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Young Adult Literature  

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Full-Text Reference Books from Literati

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The Edinburgh Encyclopaedia of Modern Criticism and Theory
Offers the student and scholar of literary and cultural studies a comprehensive guide to the history and development of criticism in the humanities.

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Critical Terms for Literary Study - Frank Lentricchia and Thomas McLaughlin
Exploring the concepts that shape the way we read, the essays combine to provide an extraordinary introduction to the work of literature and literary study. Each essay provides a concise history of a literary term, critically explores the issues and questions the term raises, and then puts theory into practice by showing the reading strategies the term permits.

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A History of Feminist Literary Criticism
This book offers a comprehensive guide to the history and development of feminist literary criticism and a lively reassessment of the main issues and authors in the field.

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The Cambridge Guide to Literature in English
An authoritative and international survey of world literature in English. The Guide covers everything from Old English to Contemporary Writing from all over the English-speaking world. It covers poems, novels, literary journals and plays.

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The Cambridge Guide to Children's Books in English
An A-Z reference work providing a critical and appreciative overview of English language children's books from across the world.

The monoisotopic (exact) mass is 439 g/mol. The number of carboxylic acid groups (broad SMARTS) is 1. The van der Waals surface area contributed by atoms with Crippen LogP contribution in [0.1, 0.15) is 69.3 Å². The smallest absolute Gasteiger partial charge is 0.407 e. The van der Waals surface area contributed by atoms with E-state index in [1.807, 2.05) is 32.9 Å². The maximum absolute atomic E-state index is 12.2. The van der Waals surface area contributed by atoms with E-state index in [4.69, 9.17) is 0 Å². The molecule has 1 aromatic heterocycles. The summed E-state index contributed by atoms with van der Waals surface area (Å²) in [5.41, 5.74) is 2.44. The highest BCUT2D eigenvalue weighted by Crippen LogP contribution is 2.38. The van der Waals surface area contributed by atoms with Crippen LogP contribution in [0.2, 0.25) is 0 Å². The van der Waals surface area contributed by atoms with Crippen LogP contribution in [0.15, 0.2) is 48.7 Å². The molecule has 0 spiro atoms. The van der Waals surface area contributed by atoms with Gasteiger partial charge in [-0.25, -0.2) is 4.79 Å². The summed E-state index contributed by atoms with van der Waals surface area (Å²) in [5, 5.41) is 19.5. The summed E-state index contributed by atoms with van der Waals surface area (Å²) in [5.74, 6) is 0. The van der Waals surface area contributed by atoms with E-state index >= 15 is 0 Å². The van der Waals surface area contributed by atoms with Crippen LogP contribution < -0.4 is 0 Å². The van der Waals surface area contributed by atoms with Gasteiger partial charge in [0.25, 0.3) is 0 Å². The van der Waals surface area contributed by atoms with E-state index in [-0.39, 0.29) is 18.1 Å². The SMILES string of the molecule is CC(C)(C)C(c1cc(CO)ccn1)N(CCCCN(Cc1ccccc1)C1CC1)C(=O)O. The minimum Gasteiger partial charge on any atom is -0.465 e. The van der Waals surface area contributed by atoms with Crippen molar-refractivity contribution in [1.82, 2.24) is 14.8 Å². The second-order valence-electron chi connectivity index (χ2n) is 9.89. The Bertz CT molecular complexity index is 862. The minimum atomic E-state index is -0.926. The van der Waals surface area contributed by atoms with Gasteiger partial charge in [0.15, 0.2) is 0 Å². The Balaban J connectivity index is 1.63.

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General Topics and Articles

  • Literary criticism: Topic Page
    Assessment and interpretation of literary works. The term ‘criticism’ is often taken to mean exclusively adverse comment, but in fact it refers to all literary assessment, whether positive or negative. MORE
  • Literature: Topic Page
    Words set apart in some way from ordinary everyday communication. In the ancient oral traditions, before stories and poems were written down, literature had a mainly public function - mythic and religious. MORE
  • Literary Theory
    From The Cambridge Dictionary of Philosophy: A reasoned account of the nature of the literary artifact, its causes, effects, and distinguishing features. So understood, literary theory is part of the systematic study of literature covered by the term ‘criticism’, which also includes interpretation of literary works, philology, literary history, and the evaluation of particular works or bodies of work. MORE
  • Young Adult Literature
    From Continuum Encyclopedia of Children's Literature: Young Adult Literature, typically regarded as REALISTIC FICTION for readers aged twelve through eighteen, is an American contribution to world literature that emerged during the 1940s when adolescence—the period between childhood and early adulthood—came to be regarded as a separate stage of human development. MORE